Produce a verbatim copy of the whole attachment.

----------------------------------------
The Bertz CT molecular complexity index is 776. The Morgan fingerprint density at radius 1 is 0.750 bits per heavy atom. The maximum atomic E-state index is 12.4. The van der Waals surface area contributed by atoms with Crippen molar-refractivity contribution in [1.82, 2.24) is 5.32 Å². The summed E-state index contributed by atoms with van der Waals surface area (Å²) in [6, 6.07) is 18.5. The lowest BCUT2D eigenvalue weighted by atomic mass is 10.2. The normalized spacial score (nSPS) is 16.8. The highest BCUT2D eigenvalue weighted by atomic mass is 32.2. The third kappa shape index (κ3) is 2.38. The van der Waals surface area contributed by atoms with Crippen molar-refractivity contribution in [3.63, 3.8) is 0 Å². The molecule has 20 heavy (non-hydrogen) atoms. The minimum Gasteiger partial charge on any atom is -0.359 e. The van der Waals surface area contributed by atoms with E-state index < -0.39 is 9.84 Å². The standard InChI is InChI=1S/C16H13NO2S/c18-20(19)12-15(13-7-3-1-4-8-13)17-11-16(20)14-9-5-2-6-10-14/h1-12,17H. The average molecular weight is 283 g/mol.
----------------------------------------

The Bertz CT molecular complexity index is 776. The Morgan fingerprint density at radius 1 is 0.750 bits per heavy atom. The maximum atomic E-state index is 12.4. The van der Waals surface area contributed by atoms with Crippen molar-refractivity contribution in [1.82, 2.24) is 5.32 Å². The summed E-state index contributed by atoms with van der Waals surface area (Å²) in [6, 6.07) is 18.5. The lowest BCUT2D eigenvalue weighted by atomic mass is 10.2. The normalized spacial score (nSPS) is 16.8. The highest BCUT2D eigenvalue weighted by atomic mass is 32.2. The third kappa shape index (κ3) is 2.38. The van der Waals surface area contributed by atoms with Crippen molar-refractivity contribution in [3.63, 3.8) is 0 Å². The molecule has 20 heavy (non-hydrogen) atoms. The minimum Gasteiger partial charge on any atom is -0.359 e. The van der Waals surface area contributed by atoms with E-state index < -0.39 is 9.84 Å². The standard InChI is InChI=1S/C16H13NO2S/c18-20(19)12-15(13-7-3-1-4-8-13)17-11-16(20)14-9-5-2-6-10-14/h1-12,17H. The average molecular weight is 283 g/mol.